Creating a desperation for art

BRAD HORN/Nevada Appeal Lori Nourse paints a mural for a Reno client at her Carson City home on Wednesday.

BRAD HORN/Nevada Appeal Lori Nourse paints a mural for a Reno client at her Carson City home on Wednesday.

When Jack Shrawder is peddling the art of selling to artists, he invokes the mystical consciousness that has made "The Secret" fly off bookshelves.

You don't have to be a starving artist, he said. Instead, if you think success, so it will be.

"The other way to look at it is, 'I'm a special case,'" he said to about 30 artists at a recent seminar in Carson City. "I can be economically and personally successful. I'll keep getting better and I want to tell people about it.'"

And, boy, do these artists want it to be.

These lessons may be particularly essential in Carson City. Business Week magazine, in a February article in its real estate section, named Carson City as one of its top metro areas with the highest concentrations of artistic establishments, such as museums, dance companies, theater troupes and college arts programs. Creativity leads to growth, the article said.

Shrawder, owner of Pentronics Publishing, a home-based print studio at South Lake Tahoe, is often out gabbed by the more loquacious artists attending one of his marketing workshops at the Brewery Arts Center.

Shrawder has his own mark of success: In the last 18 years he's made $1.25 million selling a faculty training program through his own marketing creation. Now he teaches marketing to artists.

Shrawder has a pragmatic approach to what can seem like an insecure career path: Sell yourself, then you'll sell your art.

"People buy from people they like," he said. "That's one fundamental truth. The customer who feels more rapport, more comfortability with an artist - they'll get the sale."

And why shouldn't artists succeed financially? Shrawder asked. After all, the economy allows prosperity in other areas - such as designer homes, electronic goods and high fashion - there must be dollars out there for art.

Not often in Carson City, the artists moaned. What followed was a tirade against the tastes of many in the capital city who won't buy anything without a 20-percent-off sticker affixed to it. We shouldn't have to discount, the artists said.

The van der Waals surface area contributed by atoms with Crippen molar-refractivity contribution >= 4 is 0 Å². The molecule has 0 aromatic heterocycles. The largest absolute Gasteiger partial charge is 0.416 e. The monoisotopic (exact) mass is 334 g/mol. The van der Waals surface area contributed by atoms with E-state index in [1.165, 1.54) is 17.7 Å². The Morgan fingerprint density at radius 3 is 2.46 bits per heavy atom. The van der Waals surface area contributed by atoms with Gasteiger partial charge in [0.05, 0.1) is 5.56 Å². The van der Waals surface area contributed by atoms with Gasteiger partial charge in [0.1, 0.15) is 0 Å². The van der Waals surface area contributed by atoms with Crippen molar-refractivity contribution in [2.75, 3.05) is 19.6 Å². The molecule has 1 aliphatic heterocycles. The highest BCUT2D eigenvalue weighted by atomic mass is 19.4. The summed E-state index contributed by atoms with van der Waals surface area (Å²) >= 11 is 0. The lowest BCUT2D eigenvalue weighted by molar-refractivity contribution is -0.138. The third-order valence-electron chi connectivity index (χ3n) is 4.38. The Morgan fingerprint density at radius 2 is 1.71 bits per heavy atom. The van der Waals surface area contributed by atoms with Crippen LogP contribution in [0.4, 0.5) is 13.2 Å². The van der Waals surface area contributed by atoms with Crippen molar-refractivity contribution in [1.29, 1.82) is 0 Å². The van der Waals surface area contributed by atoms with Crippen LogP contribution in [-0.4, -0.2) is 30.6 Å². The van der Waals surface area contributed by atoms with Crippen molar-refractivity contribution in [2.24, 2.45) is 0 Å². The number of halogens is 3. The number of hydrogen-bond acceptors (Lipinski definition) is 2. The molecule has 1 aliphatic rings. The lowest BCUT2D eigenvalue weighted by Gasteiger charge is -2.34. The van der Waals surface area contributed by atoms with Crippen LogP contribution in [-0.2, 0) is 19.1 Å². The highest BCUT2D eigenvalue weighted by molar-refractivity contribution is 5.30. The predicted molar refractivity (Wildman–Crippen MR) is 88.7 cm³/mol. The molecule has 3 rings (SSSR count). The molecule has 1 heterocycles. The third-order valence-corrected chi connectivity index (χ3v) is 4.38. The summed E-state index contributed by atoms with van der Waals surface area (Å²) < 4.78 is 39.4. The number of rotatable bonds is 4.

Lori Nourse, a Carson City mural artist, summed up her thoughts: "When my water heater broke I had to pay the repair man $112 an hour. When I heard that cost, it changed how I thought about charging for my own work. Now I ask myself, how long did it take me to do that painting?"

Another artist responded: "But you're desperate for a water heater. No one's desperate for your art."

That's the word that sells. Your client can be desperate for your art, Shrawder said, and that's the cornerstone of artistic marketing.

If there was a sudden absence of art, the people would be desperate, he said.

But, until that dearth occurs, the capital city's artists have a lot of competition: art over the Internet, the latest contemporary piece in a cardboard box from Costco, Santa Fe's legion of Western designers.

Some make it work - at work.

The canvas mural that Nourse is working on this week is for a therapy business in Reno. She had the task of depicting several themes: abundance, prosperity and sacred space.

Perhaps what she portrays with acrylic faux finishing glaze will reflect in her own life.

So far, it hasn't been so bad.

Thanks to the security of her husband's career, he works in sales and marketing, Nourse, a 49-year-old mother of two, has been able to pursue this calling for the last 10 years. Even after some success, selling is difficult for her.

"I don't have a knack for selling," she said while working on the mural in her home. "I'm an artist, I want to do that. You have to force me to sell. But to make a living there is a certain amount of selling you have to do."

Nourse's mom, a professional photographer, encouraged her to go into a practical career. Nourse dropped out of college, and her fine arts program, after her first year because "I didn't see a career in art and I didn't want to study anything else."

She's spent $10,000 over about 12 years training in the faux finishing method. In 2001, her busiest year, she earned $45,000 through commissioned murals ($120 an hour) and wall finishing (starting at $3 per square foot).

Scot Jones, a correctional officer at Northern Nevada Correctional Center, is just starting out in his art career. He's a 34-year-old father of two, with no real art training and with little free time.

"With running a family and having a full-time job, it's hard to build up a volume of work to show people," he said.

He's sold some pastel landscapes to friends. He has two commissions, one for a still life, another for a fantasy scene. He charges from $80-$120, based on the number of hours spent on the piece. He also does digital art.

Shrawder got him into the mindset of mass selling.

"That's my major goal in the next five years, to make a living with artwork and make enough to take care of my family," Jones said.

For him, that's about $50,000 a year.

Top 10

Business Week's top 10 emerging arts communities:

1. Los Angeles

2. Santa Fe, N.M.

3. Carson City

4. New York City

5. Kingston, N.Y.

6. Oxnard-Thousand Oaks-Ventura, Calif.

7. Nashville, Tenn.

8. Boulder, Colo.

9. San Francisco

10. Nassau-Suffolk County, N.Y.

To read the article visit:

• Contact reporter Becky Bosshart at or 881-1212.


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